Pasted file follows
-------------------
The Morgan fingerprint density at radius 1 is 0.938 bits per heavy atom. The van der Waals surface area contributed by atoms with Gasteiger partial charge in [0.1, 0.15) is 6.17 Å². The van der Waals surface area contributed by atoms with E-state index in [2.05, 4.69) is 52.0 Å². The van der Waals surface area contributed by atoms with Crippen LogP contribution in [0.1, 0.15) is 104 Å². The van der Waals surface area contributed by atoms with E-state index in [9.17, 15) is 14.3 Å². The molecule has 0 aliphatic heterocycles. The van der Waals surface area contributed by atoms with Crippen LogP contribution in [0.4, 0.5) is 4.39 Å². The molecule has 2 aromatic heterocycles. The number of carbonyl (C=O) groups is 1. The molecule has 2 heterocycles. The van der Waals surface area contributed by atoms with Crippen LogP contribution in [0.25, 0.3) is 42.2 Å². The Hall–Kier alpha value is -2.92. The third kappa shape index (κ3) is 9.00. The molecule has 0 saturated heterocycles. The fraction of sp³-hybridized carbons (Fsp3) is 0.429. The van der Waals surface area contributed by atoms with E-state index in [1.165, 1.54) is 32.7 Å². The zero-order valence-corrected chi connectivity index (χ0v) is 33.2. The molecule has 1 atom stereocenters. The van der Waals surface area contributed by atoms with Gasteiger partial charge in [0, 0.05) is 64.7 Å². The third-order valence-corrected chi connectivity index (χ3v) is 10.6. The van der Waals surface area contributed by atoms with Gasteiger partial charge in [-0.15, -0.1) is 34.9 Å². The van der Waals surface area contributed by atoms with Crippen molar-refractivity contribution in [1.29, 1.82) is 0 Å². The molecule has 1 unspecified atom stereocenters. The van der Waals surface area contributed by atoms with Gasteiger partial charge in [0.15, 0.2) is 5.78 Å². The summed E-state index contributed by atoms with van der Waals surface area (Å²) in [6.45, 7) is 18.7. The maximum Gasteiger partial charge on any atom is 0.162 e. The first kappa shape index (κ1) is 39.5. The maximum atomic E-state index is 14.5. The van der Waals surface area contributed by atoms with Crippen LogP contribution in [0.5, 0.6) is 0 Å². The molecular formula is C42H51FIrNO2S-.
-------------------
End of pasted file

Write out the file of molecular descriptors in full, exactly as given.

The Morgan fingerprint density at radius 1 is 0.938 bits per heavy atom. The van der Waals surface area contributed by atoms with Gasteiger partial charge in [0.1, 0.15) is 6.17 Å². The van der Waals surface area contributed by atoms with E-state index in [2.05, 4.69) is 52.0 Å². The van der Waals surface area contributed by atoms with Crippen LogP contribution in [0.1, 0.15) is 104 Å². The van der Waals surface area contributed by atoms with E-state index in [9.17, 15) is 14.3 Å². The molecule has 0 aliphatic heterocycles. The van der Waals surface area contributed by atoms with Crippen LogP contribution in [0.4, 0.5) is 4.39 Å². The molecule has 2 aromatic heterocycles. The number of carbonyl (C=O) groups is 1. The molecule has 2 heterocycles. The van der Waals surface area contributed by atoms with Crippen LogP contribution in [0.25, 0.3) is 42.2 Å². The Hall–Kier alpha value is -2.92. The third kappa shape index (κ3) is 9.00. The molecule has 0 saturated heterocycles. The fraction of sp³-hybridized carbons (Fsp3) is 0.429. The van der Waals surface area contributed by atoms with E-state index in [1.165, 1.54) is 32.7 Å². The zero-order valence-corrected chi connectivity index (χ0v) is 33.2. The molecule has 1 atom stereocenters. The van der Waals surface area contributed by atoms with Gasteiger partial charge in [0, 0.05) is 64.7 Å². The third-order valence-corrected chi connectivity index (χ3v) is 10.6. The van der Waals surface area contributed by atoms with Gasteiger partial charge in [-0.15, -0.1) is 34.9 Å². The van der Waals surface area contributed by atoms with Crippen molar-refractivity contribution in [1.29, 1.82) is 0 Å². The molecule has 1 unspecified atom stereocenters. The van der Waals surface area contributed by atoms with Gasteiger partial charge in [0.15, 0.2) is 5.78 Å². The summed E-state index contributed by atoms with van der Waals surface area (Å²) in [6.45, 7) is 18.7. The maximum Gasteiger partial charge on any atom is 0.162 e. The first kappa shape index (κ1) is 39.5. The maximum atomic E-state index is 14.5. The van der Waals surface area contributed by atoms with Crippen LogP contribution in [0.5, 0.6) is 0 Å². The molecular formula is C42H51FIrNO2S-.